• The assignment is for the students to design their own plate design using lines, chords and circles.
  • Tell the students that they are free to design the plate however they would like as long as they label the major arcs and the minor arcs.
  • They also need to figure out the measure of one of the arcs and explain how they completed this task.
  • Allow time for the students to share their work when finished.

III. Technology Integration

  • Have students go to www.brittanica.com the encyclopedia Brittanica’s website and search for Eratosthenes of Cyrene.
  • Have them research how he used arcs to figure out the circumference of the earth.
  • This may be challenging for the students to understand, so you may want to either allow them to work in small groups or to discuss this as a whole class.
  • Begin by having them take notes on their own, then begin the discussion.

IV. Notes on Assessment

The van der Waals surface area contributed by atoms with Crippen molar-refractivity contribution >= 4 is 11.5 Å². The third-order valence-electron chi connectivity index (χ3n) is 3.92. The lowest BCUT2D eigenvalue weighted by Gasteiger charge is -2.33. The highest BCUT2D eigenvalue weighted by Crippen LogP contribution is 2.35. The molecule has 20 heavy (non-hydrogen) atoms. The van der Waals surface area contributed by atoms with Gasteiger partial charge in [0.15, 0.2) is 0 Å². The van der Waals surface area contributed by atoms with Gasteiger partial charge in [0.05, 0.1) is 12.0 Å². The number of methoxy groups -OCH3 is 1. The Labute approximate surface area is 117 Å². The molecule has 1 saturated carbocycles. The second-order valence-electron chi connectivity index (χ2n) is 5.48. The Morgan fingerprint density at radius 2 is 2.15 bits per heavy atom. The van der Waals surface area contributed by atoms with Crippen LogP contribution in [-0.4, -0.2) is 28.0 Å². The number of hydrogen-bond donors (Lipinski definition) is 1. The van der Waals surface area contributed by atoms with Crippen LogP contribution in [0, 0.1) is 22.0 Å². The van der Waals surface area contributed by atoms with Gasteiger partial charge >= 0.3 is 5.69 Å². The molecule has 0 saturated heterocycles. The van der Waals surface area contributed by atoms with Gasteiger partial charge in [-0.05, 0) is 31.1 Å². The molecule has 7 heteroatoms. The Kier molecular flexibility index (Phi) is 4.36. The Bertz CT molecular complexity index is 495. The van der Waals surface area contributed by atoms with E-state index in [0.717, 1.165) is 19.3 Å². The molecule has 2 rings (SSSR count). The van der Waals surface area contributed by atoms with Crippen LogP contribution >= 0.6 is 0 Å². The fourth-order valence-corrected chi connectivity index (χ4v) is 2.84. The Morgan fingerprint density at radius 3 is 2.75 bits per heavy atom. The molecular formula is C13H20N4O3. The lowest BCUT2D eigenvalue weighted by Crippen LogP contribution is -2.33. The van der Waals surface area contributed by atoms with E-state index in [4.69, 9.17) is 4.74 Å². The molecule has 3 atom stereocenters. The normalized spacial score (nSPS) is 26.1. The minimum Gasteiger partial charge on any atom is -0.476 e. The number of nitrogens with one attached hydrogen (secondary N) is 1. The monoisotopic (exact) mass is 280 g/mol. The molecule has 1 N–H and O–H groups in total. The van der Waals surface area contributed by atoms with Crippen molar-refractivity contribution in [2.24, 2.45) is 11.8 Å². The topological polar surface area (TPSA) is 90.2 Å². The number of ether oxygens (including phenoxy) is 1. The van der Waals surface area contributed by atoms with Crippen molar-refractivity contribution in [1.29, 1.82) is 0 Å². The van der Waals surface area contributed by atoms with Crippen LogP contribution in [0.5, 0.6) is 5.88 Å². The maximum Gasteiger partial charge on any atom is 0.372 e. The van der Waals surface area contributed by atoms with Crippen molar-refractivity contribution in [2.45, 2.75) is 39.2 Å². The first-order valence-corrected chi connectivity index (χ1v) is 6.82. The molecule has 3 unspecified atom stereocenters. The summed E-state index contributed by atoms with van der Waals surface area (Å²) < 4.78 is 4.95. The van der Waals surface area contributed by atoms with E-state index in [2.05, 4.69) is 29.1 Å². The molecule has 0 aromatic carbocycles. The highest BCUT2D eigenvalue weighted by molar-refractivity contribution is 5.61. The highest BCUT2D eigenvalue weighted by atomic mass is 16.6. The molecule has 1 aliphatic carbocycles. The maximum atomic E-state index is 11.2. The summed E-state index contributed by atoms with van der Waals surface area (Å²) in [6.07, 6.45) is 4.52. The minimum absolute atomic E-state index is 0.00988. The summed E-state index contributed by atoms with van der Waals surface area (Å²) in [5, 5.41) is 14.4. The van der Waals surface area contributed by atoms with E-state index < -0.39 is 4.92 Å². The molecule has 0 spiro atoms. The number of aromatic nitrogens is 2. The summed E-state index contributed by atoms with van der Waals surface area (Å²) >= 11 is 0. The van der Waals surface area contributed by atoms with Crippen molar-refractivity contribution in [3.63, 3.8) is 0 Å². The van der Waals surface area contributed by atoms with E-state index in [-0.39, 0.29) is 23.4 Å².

• Assess each plate design.
  • Is it creative?
  • Does it use the concepts of chords and arcs?
  • Are the major and minor arcs labeled?
  • Did the students figure out the measure of one of the arcs?
  • Is the work written out and explained?
  • Provide students with comments/feedback on their work.

Chords

I. Section Objectives

  • Find the lengths of chords in a circle.
  • Find the measure of arcs in a circle.

II. Cross- curricular-Archimedes

  • Use the image and information at the following website.
  • Display this image for the students to see.
  • This is Figure 09.05.01
  • Now have the students copy this image on a piece of paper.
  • In small groups, the students need to use this image to prove that the sum of the intercepted opposite arcs is equal.
  • Students can use the text to refer back to the information that they have learned.
  • They need to write five statements that demonstrate that this is a true statement.
  • Students should be prepared to present their findings.

III. Technology Integration